Miles 7 through 9: Running southbound along Michigan Ave., I thought Xaarlin may be spectating in her usual spot somewhere during mile seven. I didn't see her, so I continued on down the road. Passed even more of people. We did the out-and-back down the desolate stretch of MLK Drive. At least there was a rock band playing there and I signed the devil horns at them. 6:36/mile


Miles 10 through 12: This stretch is typically the hottest on the course because it is in the direct sunlight as we run between Lake Shore Drive and the Lakefront Trail. Luckily, it was not too hot thanks to the rains we had been having. I was playing cat and mouse with a guy in no shirt as we entered the McCormick Place tunnel. We had caught up with the 10k walkers and had to weave around them since there was no lanes separating the distances. I nearly twisted my ankle in a pothole, but luckily it wasn't too deep. Once I was in the clear,  I floored it and broke free from Mr. No-Shirt. 6:44/mile

Miles 13 and 13.17  Outside the tunnel, Mr. No-Shirt tried to pass me, but I willed myself to not let that happen. We went up and down two hills to get to Columbus Drive. Once safely over the hill, I floored it for the remaining .75 miles straight down Columbus to the finish line. Passed a woman and then hit the additional timing mat that sits just before the finish line and the announcer called my name.  6:20/mile


Almost Finished!


Results:



Official Time: 1:27:14
Official Pace: 6:39/mile
Garmin Pace: 6:18/mile (bad signal)?!

Place Age Group: 1st out of 329 
Place Overall: 83 out of 8,909

Personal Analysis: 1st AG win in a Rock n Roll event! Over a minute faster than last year despite the fact that I was running higher mileage at that time. Maybe it was the rain or maybe I'm just in a better spot right now mentally and physically? I ran completely by feel and almost hit my goal dead-on.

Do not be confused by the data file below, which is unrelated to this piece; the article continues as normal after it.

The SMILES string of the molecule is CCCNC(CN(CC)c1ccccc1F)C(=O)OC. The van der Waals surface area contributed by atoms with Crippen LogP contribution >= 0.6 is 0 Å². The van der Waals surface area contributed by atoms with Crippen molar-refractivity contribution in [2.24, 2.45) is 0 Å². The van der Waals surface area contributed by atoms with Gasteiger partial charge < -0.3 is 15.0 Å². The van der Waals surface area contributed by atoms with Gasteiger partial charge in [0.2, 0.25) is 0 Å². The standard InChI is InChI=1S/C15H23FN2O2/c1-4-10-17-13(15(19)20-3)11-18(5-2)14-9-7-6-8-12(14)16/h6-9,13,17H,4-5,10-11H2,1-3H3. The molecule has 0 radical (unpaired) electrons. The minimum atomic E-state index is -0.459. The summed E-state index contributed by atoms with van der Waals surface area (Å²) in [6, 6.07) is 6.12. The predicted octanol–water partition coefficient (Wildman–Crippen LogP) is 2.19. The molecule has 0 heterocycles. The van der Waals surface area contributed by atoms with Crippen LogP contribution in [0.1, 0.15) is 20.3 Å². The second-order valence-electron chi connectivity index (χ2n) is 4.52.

Race Analysis:
Love this race. This is my favorite half marathon course in the world. It would be perfect except for the mile in which we do an out-and-back on MLK Drive. Oh yeah, and the pot-hole filled McCormick Place tunnel.

Post Race: 
I walked down the finishers' chute and collected my medal.


After exiting the finisher's chute it started to rain. So, I grabbed my bag at bag check, changed clothes threw on a poncho and went over to watch the race.  I went back to the course to spectate. I got a video of Wendy who was looking strong (~40 seconds into the video).



Then I went over to the beer garden had a beer and waited for the awards ceremony. It was pouring rain as I heard my name called. I picked up my sweet first place AG trophy.
Sweet Rock n Roll Guitar AG Trophy!
I stayed in the beer garden another few minutes looking for anyone I knew. However, the place was thinning out with only a few dozen people left due to the rain. So I headed back to the car.

Was it worth it?:
Yes.

It's true that on paper that the race was expensive. The higher-than-expected price made me analyze how much an individual race is really worth to me. The days before are fun with all of the anticipation as I "run" the course in my mind. My diet the week before a race is very clean and I start feeling better, making me wonder why I don't eat like that year round. Then the race itself is indescribably fun and tests my limits mentally and physically. It's also a blast to run (nearly) as hard as you can for as long as you can. The post-race endorphins last at least two days and then there are the memories, which last even longer. So how much is all of that worth? To me races are a bargain considering all the other ways I could spend my money.

Up Next:
I'm tired post-race, so best to take a few days off and recover. I have no idea what my next race will be. 10% chance it will be a marathon, which is up from 0% chance last month! Stay tuned...

Friday, July 13, 2018

Firecracker 6 Race Recap

I happened to find myself in Indianapolis on the Fourth of July, so I looked for and found a local race called the Firecracker 6. It's odd that on the Fourth there seems to be all manner of different race distances available. Over the last five years on the Fourth I've run:




2014: 5 miler
2015: 4 miler
2016: 5k
2017: No race
2018: 6 miler

I never specifically train for these Fourth of July races. They're usually just for fun and so it was with the Firecracker 6. Plus if they are an odd distance, they're are usually good for an instant PR!

Pre-Race
Left the hotel with the car and was in downtown Indianapolis in about 20 minutes. Found a free street spot and walked over to the historic Indianapolis Market to pick up my bib.

After a two mile warm-up in the humidity, I started to get hot. So, I used the remainder of my time to try and cool down before the start. The national anthem was sung, a prayer was said and then a bunch of firecrackers were lit and we were off with a bang (or lots of little bangs)!